1
$\begingroup$

Let $u_n $ be a sequence in $H^1 (\Omega,\mathbb{C})$ where $\Omega \subset \mathbb{R} ^N$ is bounded. Assume that we know that all the functions $u_n$ are smooth and $\Vert u_n \Vert _{C^m} \leq K(m,N)$ and moreover $\vert u_n \vert \leq K_1$ and $\vert \nabla u_n \vert\leq K_2$ where $K_i>0$ is a constant (not depending on $n$). I wonder if $\lbrace u_n\rbrace$ is strongly convergent in $H^1 (\Omega)$, up to a subsequence.

Since I have the uniform bounds $\vert u_n \vert \leq K_1$ and $\vert \nabla u_n \vert\leq K_2$, a good attempt is to use Dominated Convergence Theorem. But then I also need convergence pointwise of $u_n$ to some $u\in H^1(\Omega,\mathbb{C})$. If I show that $u_n$ converges pointwise to $u$ then, by DCT in $L^p$ spaces, $u_n \rightarrow u$ in $L^2$. Similarly, $\nabla u_n \rightarrow \nabla u$ in $L^2$. So, therefore $u_n \rightarrow u$ in $H^1$. I think that this reasoning is right... so I only have to prove that $u_n$ and $\nabla u_n$ converge pointwise. Any help to show that?

Thank you in advance.

$\endgroup$
6
  • $\begingroup$ What rules out an "oscillating" sequence like $u_n = (-1)^n$? Or do you mean to ask for convergence of a subsequence? $\endgroup$ Nov 1 '19 at 18:55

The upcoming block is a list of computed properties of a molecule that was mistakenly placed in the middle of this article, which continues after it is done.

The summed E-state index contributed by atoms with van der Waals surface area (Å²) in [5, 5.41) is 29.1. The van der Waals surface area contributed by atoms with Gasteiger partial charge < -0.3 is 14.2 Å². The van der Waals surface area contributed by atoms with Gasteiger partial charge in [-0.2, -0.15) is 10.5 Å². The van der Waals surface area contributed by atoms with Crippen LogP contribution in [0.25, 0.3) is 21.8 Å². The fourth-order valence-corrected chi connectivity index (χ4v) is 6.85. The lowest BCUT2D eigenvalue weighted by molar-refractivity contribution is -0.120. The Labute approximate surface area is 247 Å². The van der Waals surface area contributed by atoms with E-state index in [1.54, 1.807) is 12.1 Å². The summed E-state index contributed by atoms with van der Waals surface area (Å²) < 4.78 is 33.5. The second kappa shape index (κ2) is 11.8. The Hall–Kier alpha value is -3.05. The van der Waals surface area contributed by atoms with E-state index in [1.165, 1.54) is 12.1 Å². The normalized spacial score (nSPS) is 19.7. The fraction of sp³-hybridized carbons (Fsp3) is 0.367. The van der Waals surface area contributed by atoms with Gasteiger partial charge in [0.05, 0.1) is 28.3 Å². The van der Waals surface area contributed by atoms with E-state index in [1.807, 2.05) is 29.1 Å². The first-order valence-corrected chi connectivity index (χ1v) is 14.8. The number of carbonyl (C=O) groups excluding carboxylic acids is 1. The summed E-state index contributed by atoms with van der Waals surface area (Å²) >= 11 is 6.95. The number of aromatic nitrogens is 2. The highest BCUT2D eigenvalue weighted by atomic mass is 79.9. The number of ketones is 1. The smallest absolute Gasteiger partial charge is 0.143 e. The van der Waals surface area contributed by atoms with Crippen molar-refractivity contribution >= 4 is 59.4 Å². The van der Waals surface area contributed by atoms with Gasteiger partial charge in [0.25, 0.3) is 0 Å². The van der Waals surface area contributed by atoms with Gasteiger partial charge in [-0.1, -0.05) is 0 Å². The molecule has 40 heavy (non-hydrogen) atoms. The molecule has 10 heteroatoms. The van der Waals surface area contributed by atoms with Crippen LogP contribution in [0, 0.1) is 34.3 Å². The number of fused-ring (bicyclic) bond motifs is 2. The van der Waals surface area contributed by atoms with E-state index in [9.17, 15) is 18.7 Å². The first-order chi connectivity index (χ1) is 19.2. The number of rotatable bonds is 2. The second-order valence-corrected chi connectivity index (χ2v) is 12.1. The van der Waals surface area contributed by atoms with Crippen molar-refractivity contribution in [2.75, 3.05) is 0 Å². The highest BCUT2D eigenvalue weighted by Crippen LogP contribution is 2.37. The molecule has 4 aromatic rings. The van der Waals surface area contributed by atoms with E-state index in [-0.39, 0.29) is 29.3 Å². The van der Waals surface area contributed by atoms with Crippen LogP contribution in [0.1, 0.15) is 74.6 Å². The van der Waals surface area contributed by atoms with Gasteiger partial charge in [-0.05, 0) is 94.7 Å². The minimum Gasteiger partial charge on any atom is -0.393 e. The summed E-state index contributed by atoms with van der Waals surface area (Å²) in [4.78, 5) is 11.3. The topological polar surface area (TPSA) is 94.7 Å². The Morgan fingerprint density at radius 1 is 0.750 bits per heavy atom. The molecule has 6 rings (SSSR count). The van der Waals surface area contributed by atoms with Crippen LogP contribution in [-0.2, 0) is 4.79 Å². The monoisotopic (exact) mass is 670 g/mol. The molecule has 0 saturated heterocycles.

• $\begingroup$ Good point, I mean up to a subsequence. I have edited the post. $\endgroup$ Nov 1 '19 at 18:56
  • 1
    $\begingroup$ Okay, so with your $C^m$ bounds, Arzela-Ascoli should give you that a subsequence converges uniformly on compact sets, along with its gradients. $\endgroup$ Nov 1 '19 at 18:57
  • $\begingroup$ So I will only have the pointwise a.e. convergence on compact subsets of $\Omega$? What about if $\Omega$ is compact? $\endgroup$ Nov 1 '19 at 19:00
  • $\begingroup$ Well, uniform convergence on compact sets certainly implies pointwise convergence (points are compact :-) ) So this gives you what you need, and more. $\endgroup$ Nov 1 '19 at 19:01

Your Answer

By clicking “Post Your Answer”, you agree to our terms of service, privacy policy and cookie policy

Browse other questions tagged or ask your own question.